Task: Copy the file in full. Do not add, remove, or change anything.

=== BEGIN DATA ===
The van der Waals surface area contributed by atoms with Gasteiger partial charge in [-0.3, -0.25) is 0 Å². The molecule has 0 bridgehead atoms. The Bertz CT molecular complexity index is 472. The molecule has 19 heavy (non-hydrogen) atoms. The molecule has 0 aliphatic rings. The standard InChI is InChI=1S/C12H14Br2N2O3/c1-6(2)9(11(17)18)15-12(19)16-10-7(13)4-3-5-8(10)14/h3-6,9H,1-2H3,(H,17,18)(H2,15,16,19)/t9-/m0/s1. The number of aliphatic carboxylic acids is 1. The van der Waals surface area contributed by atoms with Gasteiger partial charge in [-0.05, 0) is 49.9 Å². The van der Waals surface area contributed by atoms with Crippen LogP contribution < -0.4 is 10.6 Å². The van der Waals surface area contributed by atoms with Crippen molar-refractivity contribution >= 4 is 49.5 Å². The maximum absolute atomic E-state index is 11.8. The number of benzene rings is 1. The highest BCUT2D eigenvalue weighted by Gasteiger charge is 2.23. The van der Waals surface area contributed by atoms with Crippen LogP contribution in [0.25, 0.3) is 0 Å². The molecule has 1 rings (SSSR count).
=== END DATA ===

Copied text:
The van der Waals surface area contributed by atoms with Gasteiger partial charge in [-0.3, -0.25) is 0 Å². The molecule has 0 bridgehead atoms. The Bertz CT molecular complexity index is 472. The molecule has 19 heavy (non-hydrogen) atoms. The molecule has 0 aliphatic rings. The standard InChI is InChI=1S/C12H14Br2N2O3/c1-6(2)9(11(17)18)15-12(19)16-10-7(13)4-3-5-8(10)14/h3-6,9H,1-2H3,(H,17,18)(H2,15,16,19)/t9-/m0/s1. The number of aliphatic carboxylic acids is 1. The van der Waals surface area contributed by atoms with Gasteiger partial charge in [-0.05, 0) is 49.9 Å². The van der Waals surface area contributed by atoms with Crippen LogP contribution < -0.4 is 10.6 Å². The van der Waals surface area contributed by atoms with Crippen molar-refractivity contribution >= 4 is 49.5 Å². The maximum absolute atomic E-state index is 11.8. The number of benzene rings is 1. The highest BCUT2D eigenvalue weighted by Gasteiger charge is 2.23. The van der Waals surface area contributed by atoms with Crippen LogP contribution in [0.25, 0.3) is 0 Å². The molecule has 1 rings (SSSR count).